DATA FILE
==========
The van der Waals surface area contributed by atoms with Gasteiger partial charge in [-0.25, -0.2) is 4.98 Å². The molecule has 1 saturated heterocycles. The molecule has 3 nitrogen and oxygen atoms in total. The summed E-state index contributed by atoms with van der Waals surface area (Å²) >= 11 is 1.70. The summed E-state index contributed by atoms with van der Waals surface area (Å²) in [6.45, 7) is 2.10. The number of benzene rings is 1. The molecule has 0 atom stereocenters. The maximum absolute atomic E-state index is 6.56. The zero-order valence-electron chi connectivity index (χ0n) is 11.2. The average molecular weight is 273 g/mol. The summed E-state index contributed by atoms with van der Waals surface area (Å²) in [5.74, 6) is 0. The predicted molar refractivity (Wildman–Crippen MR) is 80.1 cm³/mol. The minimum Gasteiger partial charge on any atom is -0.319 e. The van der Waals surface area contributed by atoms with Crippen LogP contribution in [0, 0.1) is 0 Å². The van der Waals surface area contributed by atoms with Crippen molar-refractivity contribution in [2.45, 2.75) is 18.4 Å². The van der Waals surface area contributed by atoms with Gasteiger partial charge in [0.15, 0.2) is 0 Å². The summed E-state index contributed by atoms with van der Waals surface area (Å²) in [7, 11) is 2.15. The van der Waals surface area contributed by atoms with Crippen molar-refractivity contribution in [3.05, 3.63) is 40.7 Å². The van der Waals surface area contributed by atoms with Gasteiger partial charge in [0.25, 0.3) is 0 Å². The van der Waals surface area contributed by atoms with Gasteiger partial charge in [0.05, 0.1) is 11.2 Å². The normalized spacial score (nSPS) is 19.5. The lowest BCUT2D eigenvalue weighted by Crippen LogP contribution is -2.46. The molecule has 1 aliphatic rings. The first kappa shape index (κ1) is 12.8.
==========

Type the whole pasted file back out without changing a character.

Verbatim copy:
The van der Waals surface area contributed by atoms with Gasteiger partial charge in [-0.25, -0.2) is 4.98 Å². The molecule has 1 saturated heterocycles. The molecule has 3 nitrogen and oxygen atoms in total. The summed E-state index contributed by atoms with van der Waals surface area (Å²) >= 11 is 1.70. The summed E-state index contributed by atoms with van der Waals surface area (Å²) in [6.45, 7) is 2.10. The number of benzene rings is 1. The molecule has 0 atom stereocenters. The maximum absolute atomic E-state index is 6.56. The zero-order valence-electron chi connectivity index (χ0n) is 11.2. The average molecular weight is 273 g/mol. The summed E-state index contributed by atoms with van der Waals surface area (Å²) in [5.74, 6) is 0. The predicted molar refractivity (Wildman–Crippen MR) is 80.1 cm³/mol. The minimum Gasteiger partial charge on any atom is -0.319 e. The van der Waals surface area contributed by atoms with Crippen LogP contribution in [0, 0.1) is 0 Å². The van der Waals surface area contributed by atoms with Crippen molar-refractivity contribution in [2.45, 2.75) is 18.4 Å². The van der Waals surface area contributed by atoms with Gasteiger partial charge in [0.15, 0.2) is 0 Å². The summed E-state index contributed by atoms with van der Waals surface area (Å²) in [7, 11) is 2.15. The van der Waals surface area contributed by atoms with Crippen molar-refractivity contribution in [3.05, 3.63) is 40.7 Å². The van der Waals surface area contributed by atoms with Gasteiger partial charge in [0.25, 0.3) is 0 Å². The van der Waals surface area contributed by atoms with Gasteiger partial charge in [0.05, 0.1) is 11.2 Å². The normalized spacial score (nSPS) is 19.5. The lowest BCUT2D eigenvalue weighted by Crippen LogP contribution is -2.46. The molecule has 1 aliphatic rings. The first kappa shape index (κ1) is 12.8.